GENEVA -- The rival sides in Libya’s conflict signed a permanent cease-fire Friday, a deal the United Nations billed as historic after years of fighting that has split the North African country in two. But skepticism over whether the agreement would hold began emerging almost immediately.
The breakthrough, which among other things orders foreign mercenaries out of the country, sets the stage for political talks in November to find a lasting solution to the chaos unleashed after a 2011 NATO-backed uprising toppled and killed longtime dictator Moammar Gadhafi.
Previous diplomatic initiatives to end the conflict have repeatedly collapsed — but the U.N.-brokered deal aims to cement a monthslong lull in fighting and gives a boost to the political process.
“I am honored to be among you today to witness a moment that will go down in history,” Stephanie Turco Williams, the top U.N. envoy for Libya who led mediation talks this week, said at the signing in Geneva. She did, however, express some caution, noting that a “long and difficult” road remains ahead.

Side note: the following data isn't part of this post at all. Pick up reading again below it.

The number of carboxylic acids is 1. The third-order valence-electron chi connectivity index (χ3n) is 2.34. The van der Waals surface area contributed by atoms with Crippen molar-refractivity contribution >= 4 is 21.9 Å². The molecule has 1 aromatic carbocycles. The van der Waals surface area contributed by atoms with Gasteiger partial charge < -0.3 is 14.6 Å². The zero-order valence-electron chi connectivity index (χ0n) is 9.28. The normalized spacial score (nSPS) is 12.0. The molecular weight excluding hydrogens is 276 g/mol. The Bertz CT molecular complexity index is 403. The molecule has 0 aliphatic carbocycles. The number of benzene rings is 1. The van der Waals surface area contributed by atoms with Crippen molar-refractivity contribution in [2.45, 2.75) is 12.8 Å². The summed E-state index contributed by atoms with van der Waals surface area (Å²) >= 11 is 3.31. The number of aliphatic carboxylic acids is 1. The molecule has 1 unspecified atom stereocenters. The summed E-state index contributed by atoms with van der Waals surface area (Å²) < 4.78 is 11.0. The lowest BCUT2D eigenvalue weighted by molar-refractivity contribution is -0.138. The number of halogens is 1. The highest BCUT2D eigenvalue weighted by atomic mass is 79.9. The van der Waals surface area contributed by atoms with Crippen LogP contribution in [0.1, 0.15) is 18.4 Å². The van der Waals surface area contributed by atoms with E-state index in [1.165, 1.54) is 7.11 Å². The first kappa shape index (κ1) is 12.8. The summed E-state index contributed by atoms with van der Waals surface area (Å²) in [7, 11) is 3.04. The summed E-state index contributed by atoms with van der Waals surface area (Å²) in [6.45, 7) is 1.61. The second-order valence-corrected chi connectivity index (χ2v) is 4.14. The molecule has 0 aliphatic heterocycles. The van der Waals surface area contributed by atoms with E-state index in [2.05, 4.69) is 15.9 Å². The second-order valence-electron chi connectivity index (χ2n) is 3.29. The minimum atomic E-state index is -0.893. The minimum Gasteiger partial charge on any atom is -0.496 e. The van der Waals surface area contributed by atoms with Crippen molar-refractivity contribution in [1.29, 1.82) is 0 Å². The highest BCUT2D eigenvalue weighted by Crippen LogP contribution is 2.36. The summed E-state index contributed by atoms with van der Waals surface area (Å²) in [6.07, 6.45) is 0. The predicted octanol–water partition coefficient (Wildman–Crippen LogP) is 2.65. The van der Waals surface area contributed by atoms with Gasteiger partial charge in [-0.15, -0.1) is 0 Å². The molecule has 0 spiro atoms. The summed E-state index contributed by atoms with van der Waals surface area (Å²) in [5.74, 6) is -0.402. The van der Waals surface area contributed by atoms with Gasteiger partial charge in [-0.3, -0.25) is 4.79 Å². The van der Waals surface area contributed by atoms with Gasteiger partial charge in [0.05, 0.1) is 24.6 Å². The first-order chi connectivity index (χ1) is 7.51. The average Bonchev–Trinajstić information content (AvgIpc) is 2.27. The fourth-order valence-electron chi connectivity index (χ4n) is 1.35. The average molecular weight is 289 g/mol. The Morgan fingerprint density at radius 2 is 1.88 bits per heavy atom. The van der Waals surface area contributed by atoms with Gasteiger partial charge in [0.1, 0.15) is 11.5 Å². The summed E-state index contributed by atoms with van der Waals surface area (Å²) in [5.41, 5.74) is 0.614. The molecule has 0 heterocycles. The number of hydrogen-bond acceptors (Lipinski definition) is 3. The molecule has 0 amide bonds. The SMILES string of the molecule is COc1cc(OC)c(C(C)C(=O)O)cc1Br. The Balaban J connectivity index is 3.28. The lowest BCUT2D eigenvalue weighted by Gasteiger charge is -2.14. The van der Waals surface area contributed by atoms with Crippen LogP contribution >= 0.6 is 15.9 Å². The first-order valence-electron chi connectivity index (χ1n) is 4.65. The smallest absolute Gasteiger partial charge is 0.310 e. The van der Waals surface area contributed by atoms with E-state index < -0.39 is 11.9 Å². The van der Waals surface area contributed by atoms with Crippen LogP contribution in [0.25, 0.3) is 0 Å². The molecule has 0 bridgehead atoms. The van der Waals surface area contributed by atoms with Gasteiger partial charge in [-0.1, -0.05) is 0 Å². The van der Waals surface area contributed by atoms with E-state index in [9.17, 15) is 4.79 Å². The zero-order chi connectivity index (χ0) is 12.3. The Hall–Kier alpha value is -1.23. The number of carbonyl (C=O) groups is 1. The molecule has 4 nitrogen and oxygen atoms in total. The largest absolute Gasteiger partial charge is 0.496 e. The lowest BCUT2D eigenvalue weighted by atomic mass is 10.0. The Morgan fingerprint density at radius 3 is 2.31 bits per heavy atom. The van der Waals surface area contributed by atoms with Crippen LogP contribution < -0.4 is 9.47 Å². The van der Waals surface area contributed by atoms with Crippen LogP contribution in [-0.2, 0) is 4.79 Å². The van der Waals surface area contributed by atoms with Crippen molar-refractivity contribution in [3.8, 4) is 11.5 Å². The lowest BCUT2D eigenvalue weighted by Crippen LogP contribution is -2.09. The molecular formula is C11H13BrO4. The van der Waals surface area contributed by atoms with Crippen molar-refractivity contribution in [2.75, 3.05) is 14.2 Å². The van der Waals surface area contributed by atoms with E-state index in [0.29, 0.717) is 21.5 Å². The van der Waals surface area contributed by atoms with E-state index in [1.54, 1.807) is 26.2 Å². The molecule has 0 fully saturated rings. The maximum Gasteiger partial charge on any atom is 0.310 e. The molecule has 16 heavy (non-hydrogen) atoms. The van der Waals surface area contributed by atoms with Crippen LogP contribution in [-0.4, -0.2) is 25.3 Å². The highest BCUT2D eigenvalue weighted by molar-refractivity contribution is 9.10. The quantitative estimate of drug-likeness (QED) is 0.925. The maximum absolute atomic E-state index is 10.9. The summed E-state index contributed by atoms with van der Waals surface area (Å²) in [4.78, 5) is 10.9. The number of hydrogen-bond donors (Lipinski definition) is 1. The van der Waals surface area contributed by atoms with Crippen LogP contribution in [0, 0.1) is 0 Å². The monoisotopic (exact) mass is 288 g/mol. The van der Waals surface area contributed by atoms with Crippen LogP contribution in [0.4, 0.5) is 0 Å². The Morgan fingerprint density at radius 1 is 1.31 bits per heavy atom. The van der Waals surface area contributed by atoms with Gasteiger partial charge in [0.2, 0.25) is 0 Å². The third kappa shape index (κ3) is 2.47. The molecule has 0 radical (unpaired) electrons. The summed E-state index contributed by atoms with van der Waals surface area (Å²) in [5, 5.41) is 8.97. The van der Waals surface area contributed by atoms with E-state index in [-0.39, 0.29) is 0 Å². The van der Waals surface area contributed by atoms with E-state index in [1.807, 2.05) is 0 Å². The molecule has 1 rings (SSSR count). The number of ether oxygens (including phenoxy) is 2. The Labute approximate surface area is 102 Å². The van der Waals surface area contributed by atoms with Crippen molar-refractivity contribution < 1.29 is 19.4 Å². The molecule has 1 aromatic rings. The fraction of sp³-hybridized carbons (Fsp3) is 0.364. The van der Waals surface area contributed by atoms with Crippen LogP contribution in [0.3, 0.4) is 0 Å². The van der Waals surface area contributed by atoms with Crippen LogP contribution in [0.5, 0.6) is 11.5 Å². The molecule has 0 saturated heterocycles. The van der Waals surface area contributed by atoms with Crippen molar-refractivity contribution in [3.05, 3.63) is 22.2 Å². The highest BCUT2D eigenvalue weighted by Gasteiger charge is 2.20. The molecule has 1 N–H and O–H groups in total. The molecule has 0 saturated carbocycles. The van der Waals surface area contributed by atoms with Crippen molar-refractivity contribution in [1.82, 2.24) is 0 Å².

It's not clear how the cease-fire will be enforced — given the patchwork of militias in Libya — but Williams said armed groups and military units had agreed to return “to their camps” and that the deal would take effect immediately.
Foreign mercenaries will depart “from all Libyan territories land, air and sea" within three months, she added, referring to the thousands of Syrian fighters deployed by Turkey and Russia on opposite sides of the war. The agreement also involves the formation of a joint military force and a way to monitor violations, Williams said. The deal will be sent to the U.N. Security Council.